Introduction to Faiths
A Contribution to Faiths Awareness
From the earliest times, human communities have not remained static in their native countries but have travelled throughout the world in search of commerce, expansion through conquest or escape from hunger and oppression. This has resulted in the ‘diffusion of cultures’ in which people of different cultures have met and influenced one another. It is true of religious communities as well as of secular ones and this has influenced the progressive growth of the great religions and development of new ones at various periods of history through interfaith dialogue. Britain has experienced this phenomenon during the last three millennia or more with continual waves of immigration: Stone Age people, Celts, Romans, Anglo-Saxons, Vikings, Normans, Huguenots, Jews etc. It has made our country what it is, as any person with a sense of history will recognise. In the last hundred years, the process has accelerated and Britain is now host to a multitude of faith communities, many from the East, the Middle East and Europe, as well as from the Caribbean and Africa.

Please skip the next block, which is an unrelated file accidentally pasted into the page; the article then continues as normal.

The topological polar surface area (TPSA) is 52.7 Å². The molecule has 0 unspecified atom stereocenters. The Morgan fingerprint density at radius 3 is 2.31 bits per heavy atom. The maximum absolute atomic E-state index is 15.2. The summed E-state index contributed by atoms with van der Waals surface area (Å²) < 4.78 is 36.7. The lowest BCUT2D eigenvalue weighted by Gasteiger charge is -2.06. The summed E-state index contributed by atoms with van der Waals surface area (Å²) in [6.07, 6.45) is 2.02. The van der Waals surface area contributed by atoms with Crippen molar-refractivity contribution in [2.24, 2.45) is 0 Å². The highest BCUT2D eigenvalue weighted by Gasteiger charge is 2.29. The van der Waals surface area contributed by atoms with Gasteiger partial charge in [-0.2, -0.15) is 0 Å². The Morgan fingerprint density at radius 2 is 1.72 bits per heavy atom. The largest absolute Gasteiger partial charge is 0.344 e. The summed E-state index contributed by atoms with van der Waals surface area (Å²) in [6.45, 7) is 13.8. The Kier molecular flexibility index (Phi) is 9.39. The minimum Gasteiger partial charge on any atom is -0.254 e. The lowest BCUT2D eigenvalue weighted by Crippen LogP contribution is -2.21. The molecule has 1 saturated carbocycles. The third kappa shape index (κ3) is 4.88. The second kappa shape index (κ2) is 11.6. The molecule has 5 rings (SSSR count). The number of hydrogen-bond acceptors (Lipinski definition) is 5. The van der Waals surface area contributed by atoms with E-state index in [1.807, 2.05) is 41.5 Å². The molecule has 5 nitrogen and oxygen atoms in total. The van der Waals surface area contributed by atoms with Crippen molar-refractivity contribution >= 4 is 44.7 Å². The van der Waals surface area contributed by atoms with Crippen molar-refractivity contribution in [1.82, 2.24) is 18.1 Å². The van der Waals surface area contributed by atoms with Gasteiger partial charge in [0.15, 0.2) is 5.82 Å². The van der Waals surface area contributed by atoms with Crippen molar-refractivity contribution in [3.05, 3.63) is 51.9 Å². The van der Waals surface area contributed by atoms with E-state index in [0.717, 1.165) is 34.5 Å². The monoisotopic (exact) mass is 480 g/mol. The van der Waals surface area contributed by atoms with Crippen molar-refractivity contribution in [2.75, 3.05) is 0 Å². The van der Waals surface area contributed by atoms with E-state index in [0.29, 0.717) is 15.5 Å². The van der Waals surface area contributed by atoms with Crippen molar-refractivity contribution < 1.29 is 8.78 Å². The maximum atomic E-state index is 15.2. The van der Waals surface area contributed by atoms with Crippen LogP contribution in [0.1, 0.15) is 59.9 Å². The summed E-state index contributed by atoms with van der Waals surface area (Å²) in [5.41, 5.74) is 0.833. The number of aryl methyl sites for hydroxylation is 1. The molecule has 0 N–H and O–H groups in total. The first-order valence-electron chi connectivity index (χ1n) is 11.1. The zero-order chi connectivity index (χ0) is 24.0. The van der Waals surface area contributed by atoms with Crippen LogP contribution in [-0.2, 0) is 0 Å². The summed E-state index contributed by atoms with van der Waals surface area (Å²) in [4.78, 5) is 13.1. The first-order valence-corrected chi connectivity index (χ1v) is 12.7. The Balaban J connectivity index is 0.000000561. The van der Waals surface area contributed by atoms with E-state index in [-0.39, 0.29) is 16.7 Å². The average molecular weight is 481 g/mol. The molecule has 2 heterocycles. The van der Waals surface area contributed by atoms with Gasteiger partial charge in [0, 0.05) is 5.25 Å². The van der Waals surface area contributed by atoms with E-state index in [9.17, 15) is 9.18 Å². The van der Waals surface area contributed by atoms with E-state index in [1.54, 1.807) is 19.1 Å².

These pages are representatives of major faiths in Warwick District present an introduction to their beliefs and history. This has been done in a spirit, not of triumphalism, confrontation or of syncretism, but rather in a spirit of serious presentation of an interfaith awareness from which all may benefit. Moreover, we have endeavoured to show that authentic religion is free of the fundamentalism and bigotry that is the mark of so many who use (or rather misuse) their interpretation of their own religion and that of others as a justification for terrorism and prejudice against those of other faiths.
Interfaith dialogue takes two forms: On the one hand we build upon the recognition of what we all have in common; on the other hand we learn what we each have that is unique and that can give new insights to each other. One result of the latter is that when we discover insights in other faiths, it can stimulate us to examine our own more closely to uncover what is hidden within our own traditions.
The task we have faced is twofold: firstly to help newcomers to integrate into our culture, and secondly to understand how the latter may contribute to our national development through the insights that their faiths and culture bring to it.
The contributors have had to condense the information on our faiths to the limited space available. Inevitably much that is important has been omitted, but it is hoped that what has been written will give the reader an introduction to the wide spiritual experience of Humanity and stimulate their interest to find out more about the faiths that people around us believe in.